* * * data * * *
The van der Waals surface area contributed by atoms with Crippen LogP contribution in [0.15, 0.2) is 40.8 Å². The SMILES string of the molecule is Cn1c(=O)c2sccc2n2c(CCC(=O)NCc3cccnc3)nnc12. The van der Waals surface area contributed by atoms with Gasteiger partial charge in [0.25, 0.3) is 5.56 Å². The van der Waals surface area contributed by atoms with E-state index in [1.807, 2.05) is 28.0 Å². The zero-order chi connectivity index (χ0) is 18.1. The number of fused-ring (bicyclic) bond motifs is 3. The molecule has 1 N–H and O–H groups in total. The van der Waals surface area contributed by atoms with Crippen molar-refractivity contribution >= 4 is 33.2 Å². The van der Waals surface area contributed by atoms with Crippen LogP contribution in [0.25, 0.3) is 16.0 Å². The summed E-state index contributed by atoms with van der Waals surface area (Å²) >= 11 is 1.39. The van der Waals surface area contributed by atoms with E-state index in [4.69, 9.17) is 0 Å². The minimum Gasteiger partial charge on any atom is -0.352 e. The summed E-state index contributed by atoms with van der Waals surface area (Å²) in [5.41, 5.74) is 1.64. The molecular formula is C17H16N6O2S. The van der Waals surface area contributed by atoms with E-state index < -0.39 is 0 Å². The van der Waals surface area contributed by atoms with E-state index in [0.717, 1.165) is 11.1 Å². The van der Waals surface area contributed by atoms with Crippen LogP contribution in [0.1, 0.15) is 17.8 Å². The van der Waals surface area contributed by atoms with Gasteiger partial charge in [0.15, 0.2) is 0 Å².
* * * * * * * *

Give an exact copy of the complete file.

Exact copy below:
The van der Waals surface area contributed by atoms with Crippen LogP contribution in [0.15, 0.2) is 40.8 Å². The SMILES string of the molecule is Cn1c(=O)c2sccc2n2c(CCC(=O)NCc3cccnc3)nnc12. The van der Waals surface area contributed by atoms with Gasteiger partial charge in [0.25, 0.3) is 5.56 Å². The van der Waals surface area contributed by atoms with E-state index in [1.807, 2.05) is 28.0 Å². The zero-order chi connectivity index (χ0) is 18.1. The number of fused-ring (bicyclic) bond motifs is 3. The molecule has 1 N–H and O–H groups in total. The van der Waals surface area contributed by atoms with Crippen molar-refractivity contribution >= 4 is 33.2 Å². The van der Waals surface area contributed by atoms with Crippen LogP contribution in [0.25, 0.3) is 16.0 Å². The summed E-state index contributed by atoms with van der Waals surface area (Å²) >= 11 is 1.39. The van der Waals surface area contributed by atoms with E-state index in [4.69, 9.17) is 0 Å². The minimum Gasteiger partial charge on any atom is -0.352 e. The summed E-state index contributed by atoms with van der Waals surface area (Å²) in [5.41, 5.74) is 1.64. The molecular formula is C17H16N6O2S. The van der Waals surface area contributed by atoms with E-state index < -0.39 is 0 Å². The van der Waals surface area contributed by atoms with E-state index in [0.717, 1.165) is 11.1 Å². The van der Waals surface area contributed by atoms with Crippen LogP contribution in [0.1, 0.15) is 17.8 Å². The van der Waals surface area contributed by atoms with Gasteiger partial charge in [0.15, 0.2) is 0 Å².